Art prize projects take over campus


Art Prize 2018 is underway on campus with 11 exhibits. These displays are placed throughout North Campus and have already become a familiar sight for many students and faculty. Although each exhibit is unique in design and creation, they all follow the same theme – Black and White.

Themes are chosen based on student interest, according to professor Jillian Dickson, organizer of Art Prize. Dickson also provides advice and guidance for artists as they design, create, and display their projects.

“Last year the theme Recycled was chosen due to student interest in and conversations of the health of our planet. This year Black and White was chosen in reaction to our polarizing political climate,” said Dickson.

“Last year the recycle theme was too specific and everyone took it at face value, not really delving into what it could have been,” said Anissa Keeler (‘19), the artist behind “Tied Up.” “However, I feel like the black and white theme had a fair amount of ambiguity that forced us to think about the ideas and messages we really wanted to convey. I feel like this year there was so much more room for the artists to insert their own voices and passions into their works, which benefited art prize in my opinion.”

Each year’s Art Prize theme is announced during winter semester, allowing the artists lots of time to come up with their projects and gather supplies. Although much of this work occurs over the summer, some artists plan nearly a year in advance.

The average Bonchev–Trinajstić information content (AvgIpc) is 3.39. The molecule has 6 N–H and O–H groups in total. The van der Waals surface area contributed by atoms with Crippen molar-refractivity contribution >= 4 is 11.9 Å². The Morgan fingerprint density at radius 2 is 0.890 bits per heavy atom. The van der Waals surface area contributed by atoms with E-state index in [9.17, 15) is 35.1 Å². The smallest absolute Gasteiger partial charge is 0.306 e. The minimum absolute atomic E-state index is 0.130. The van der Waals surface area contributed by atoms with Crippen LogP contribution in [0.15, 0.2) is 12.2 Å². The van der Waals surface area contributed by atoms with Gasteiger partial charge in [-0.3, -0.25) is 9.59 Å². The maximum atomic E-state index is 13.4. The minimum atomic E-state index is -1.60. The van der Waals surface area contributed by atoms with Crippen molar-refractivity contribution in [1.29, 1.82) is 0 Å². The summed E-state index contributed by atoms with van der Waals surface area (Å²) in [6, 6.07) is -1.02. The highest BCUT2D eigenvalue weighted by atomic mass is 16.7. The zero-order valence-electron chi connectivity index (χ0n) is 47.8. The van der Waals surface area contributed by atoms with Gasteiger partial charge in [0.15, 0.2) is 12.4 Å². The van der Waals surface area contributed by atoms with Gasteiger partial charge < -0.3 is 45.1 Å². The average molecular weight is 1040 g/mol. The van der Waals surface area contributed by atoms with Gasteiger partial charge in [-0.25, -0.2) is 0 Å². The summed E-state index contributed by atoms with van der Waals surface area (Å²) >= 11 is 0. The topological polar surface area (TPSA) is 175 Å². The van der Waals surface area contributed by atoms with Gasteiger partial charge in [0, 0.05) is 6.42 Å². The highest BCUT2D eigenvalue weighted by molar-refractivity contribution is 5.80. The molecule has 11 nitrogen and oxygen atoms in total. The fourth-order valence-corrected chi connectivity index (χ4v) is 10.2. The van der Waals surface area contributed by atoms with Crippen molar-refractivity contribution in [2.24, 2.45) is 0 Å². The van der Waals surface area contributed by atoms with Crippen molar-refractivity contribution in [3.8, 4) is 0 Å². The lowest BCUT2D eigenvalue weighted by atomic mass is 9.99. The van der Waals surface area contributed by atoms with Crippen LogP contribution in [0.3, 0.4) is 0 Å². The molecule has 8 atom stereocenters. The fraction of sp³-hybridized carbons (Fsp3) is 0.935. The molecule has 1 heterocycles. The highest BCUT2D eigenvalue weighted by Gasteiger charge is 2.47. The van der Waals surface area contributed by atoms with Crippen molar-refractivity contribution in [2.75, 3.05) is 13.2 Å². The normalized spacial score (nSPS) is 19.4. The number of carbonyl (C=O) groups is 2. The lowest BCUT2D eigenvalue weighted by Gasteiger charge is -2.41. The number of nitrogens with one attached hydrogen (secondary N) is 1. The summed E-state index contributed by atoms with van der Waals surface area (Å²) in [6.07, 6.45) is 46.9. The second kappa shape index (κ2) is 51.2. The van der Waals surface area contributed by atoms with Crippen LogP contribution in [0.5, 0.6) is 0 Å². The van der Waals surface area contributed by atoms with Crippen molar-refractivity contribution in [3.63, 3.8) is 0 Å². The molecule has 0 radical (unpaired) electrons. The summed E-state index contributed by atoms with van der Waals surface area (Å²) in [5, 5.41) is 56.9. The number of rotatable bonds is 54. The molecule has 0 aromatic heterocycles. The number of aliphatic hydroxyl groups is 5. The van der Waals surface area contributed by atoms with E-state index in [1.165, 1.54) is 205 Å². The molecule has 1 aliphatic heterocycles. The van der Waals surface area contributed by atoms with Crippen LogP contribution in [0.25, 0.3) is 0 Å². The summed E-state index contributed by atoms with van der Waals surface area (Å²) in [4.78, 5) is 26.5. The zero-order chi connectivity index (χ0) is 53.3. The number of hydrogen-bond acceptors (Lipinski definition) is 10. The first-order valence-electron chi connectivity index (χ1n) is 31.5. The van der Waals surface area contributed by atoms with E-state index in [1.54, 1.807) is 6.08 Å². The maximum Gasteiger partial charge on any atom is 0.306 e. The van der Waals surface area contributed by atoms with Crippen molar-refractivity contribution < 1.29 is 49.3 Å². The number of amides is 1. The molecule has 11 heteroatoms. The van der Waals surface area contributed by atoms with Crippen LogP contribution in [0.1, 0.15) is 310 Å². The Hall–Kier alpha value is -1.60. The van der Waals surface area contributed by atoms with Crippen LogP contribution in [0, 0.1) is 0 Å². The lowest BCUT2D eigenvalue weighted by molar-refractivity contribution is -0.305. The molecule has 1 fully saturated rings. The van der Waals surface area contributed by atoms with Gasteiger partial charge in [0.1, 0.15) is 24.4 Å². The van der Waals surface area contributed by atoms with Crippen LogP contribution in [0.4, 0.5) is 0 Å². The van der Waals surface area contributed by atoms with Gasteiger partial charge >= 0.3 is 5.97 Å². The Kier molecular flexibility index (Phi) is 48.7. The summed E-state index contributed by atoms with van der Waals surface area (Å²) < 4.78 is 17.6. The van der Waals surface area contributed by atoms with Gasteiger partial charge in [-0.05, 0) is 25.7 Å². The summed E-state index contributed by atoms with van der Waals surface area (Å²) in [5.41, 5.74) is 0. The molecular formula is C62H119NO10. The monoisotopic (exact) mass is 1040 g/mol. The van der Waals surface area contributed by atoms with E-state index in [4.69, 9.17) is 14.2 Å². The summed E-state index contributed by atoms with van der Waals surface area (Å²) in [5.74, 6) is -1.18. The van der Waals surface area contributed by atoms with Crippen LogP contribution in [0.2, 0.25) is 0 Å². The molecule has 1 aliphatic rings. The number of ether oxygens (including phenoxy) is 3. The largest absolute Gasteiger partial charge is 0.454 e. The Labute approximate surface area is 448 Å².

“I sat on the idea and let it evolve to what ended up being the final product over a period of about 6 months before I began painting,” said Calum Clow (‘20), the creator of “Spilled Milk.”

Although Art Prize is a contest, the reward for many participants has nothing to do with who wins. It presents an opportunity to see student work outside of a classroom environment where creativity and ingenuity are key.

“I enjoy the creative process, which I guess is the whole part. I like brainstorming about possible projects that fit with the theme and then getting excited when we think of a good one,” said Spencer Wehner (‘20), who worked with Ivy VanPoppelen (‘20) and Paige Shaw (‘20) to construct “Tunnel Through.”

“I love making art by myself or with my friends and art prize allows for that in a fun way. It also allows for other students who may enjoy art but don’t make much of it to enjoy it around campus,” said Wehner. “Anyone who wants to make something can, and it’s super fun and rewarding to see your work displayed on campus.”

For the artists, there is a sense of community and appreciation for the talents others bring to the table. “I love how art prize stimulates creativity. It’s inspiring to see the different creative avenues my peers have taken with the theme. It also presents an opportunity to explore unorthodox, innovative ways of installing artwork,” said Clow.

Keeler believes the lack of a traditional gallery arrangement improves the Art Prize experience. Instead of assembling all exhibits in one place, artists select a location on campus to house their projects.

“I like art that is meant to be a whole experience, something you can walk into and feel overwhelmed by. I like art that everyone can see, not just those willing to wonder around a gallery. I feel like the Alma Art Prize project allows for that kind of creativity, it allows art students to stretch their limits beyond white walls,” said Keeler.